Phenology Files: August 2021

Coho salmon navigating the Sol Duc River/John Gussman

Coho fry in the Sol Duc River/John Gussman








phenology \ fi-ˈnä-lə-jē \ n 1 : a branch of science dealing with the relations between climate and periodic biological phenomena (such as bird migration or plant flowering) 2: periodic biological phenomena that are correlated with climatic conditions.

Coho Salmon (Oncorhynchus kisutch)

This anadromous fish spawns in fresh water, migrates to the ocean and matures, and then migrates back to its place of birth to spawn and subsequently die. The phenology of of spawning varies, but coho, along with chinook and sockeye salmon, all spawn in late summer to early fall ⁠— right about now.

Coho salmon can spend up to a year as fry in a stream or river before heading out to sea, so quality natal habitat is critical to their survival. Clean, cool water, shade, woody debris, large rocks, and calm side channels are important in enabling fry to hide from predators as well as protect them from being washed downstream during high winter flows.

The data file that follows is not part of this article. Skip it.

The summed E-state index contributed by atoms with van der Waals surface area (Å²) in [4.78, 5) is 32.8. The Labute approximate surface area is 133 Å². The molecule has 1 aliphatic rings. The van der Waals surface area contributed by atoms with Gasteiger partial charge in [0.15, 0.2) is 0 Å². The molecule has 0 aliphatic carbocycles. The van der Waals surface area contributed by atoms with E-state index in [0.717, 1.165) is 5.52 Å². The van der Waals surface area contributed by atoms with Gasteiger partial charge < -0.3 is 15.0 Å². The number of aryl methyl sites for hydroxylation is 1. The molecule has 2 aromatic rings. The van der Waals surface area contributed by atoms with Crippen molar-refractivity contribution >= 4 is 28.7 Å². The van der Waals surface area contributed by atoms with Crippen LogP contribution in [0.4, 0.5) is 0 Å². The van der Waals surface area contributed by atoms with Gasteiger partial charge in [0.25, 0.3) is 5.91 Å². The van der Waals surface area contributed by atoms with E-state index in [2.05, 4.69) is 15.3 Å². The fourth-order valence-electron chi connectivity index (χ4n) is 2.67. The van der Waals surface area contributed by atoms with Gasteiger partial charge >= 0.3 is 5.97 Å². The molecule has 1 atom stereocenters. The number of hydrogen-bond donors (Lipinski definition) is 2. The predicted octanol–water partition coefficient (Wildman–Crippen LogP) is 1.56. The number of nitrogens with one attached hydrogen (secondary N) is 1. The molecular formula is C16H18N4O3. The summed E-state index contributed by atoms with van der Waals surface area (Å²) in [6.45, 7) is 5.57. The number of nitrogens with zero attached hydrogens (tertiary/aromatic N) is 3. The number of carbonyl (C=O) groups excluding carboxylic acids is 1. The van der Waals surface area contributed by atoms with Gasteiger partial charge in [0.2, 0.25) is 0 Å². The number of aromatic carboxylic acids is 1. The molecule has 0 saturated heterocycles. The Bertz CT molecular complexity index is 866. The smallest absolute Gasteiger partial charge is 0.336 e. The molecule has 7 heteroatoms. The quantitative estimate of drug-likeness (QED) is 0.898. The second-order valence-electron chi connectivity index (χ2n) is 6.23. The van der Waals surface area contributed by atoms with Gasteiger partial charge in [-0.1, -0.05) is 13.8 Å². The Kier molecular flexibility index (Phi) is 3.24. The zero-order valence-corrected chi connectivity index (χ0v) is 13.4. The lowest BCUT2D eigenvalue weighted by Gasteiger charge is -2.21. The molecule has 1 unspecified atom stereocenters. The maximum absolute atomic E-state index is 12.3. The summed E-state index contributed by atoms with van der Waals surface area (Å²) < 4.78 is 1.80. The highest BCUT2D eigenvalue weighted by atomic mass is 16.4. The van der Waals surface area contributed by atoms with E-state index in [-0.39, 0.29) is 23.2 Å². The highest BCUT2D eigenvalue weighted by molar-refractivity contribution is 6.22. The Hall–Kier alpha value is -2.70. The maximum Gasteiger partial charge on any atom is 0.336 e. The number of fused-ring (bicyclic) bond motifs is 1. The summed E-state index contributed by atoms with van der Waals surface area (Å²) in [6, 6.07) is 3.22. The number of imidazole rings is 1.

While coho salmon are found all over the Olympic Peninsula, including the Elwha River, one of the best places to watch their return from the ocean is at the Salmon Cascades Overlook on the Sol Duc River in Olympic National Park. Coho must travel a little over 4 miles up the Quillayute River just to get to the mouth of the almost 80-mile-long Sol Duc. Although not all coho spawn all the way up the Sol Duc River, every bit of quality habitat benefits their success and survival on the last trip they will ever make. It’s an annual event reminds us of the changing seasons and rewards us with one of the most awe-inspiring rituals of nature.